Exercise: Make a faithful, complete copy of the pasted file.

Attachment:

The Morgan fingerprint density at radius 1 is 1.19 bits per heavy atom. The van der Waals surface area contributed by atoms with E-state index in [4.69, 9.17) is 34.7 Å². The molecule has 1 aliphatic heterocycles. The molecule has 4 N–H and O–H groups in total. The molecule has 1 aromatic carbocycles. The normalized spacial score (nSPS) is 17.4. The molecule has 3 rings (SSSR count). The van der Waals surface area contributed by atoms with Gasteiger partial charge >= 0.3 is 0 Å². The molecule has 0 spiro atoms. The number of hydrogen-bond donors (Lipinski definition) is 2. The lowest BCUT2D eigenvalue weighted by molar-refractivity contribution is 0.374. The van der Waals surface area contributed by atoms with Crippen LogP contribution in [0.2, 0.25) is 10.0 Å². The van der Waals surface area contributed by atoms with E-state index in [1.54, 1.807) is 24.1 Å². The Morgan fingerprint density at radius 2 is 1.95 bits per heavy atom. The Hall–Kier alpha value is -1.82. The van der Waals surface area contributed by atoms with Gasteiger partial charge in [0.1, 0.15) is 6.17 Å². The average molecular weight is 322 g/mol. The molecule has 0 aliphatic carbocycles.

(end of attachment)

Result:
The Morgan fingerprint density at radius 1 is 1.19 bits per heavy atom. The van der Waals surface area contributed by atoms with E-state index in [4.69, 9.17) is 34.7 Å². The molecule has 1 aliphatic heterocycles. The molecule has 4 N–H and O–H groups in total. The molecule has 1 aromatic carbocycles. The normalized spacial score (nSPS) is 17.4. The molecule has 3 rings (SSSR count). The van der Waals surface area contributed by atoms with Gasteiger partial charge >= 0.3 is 0 Å². The molecule has 0 spiro atoms. The number of hydrogen-bond donors (Lipinski definition) is 2. The lowest BCUT2D eigenvalue weighted by molar-refractivity contribution is 0.374. The van der Waals surface area contributed by atoms with Crippen LogP contribution in [0.2, 0.25) is 10.0 Å². The van der Waals surface area contributed by atoms with E-state index in [1.54, 1.807) is 24.1 Å². The Morgan fingerprint density at radius 2 is 1.95 bits per heavy atom. The Hall–Kier alpha value is -1.82. The van der Waals surface area contributed by atoms with Gasteiger partial charge in [0.1, 0.15) is 6.17 Å². The average molecular weight is 322 g/mol. The molecule has 0 aliphatic carbocycles.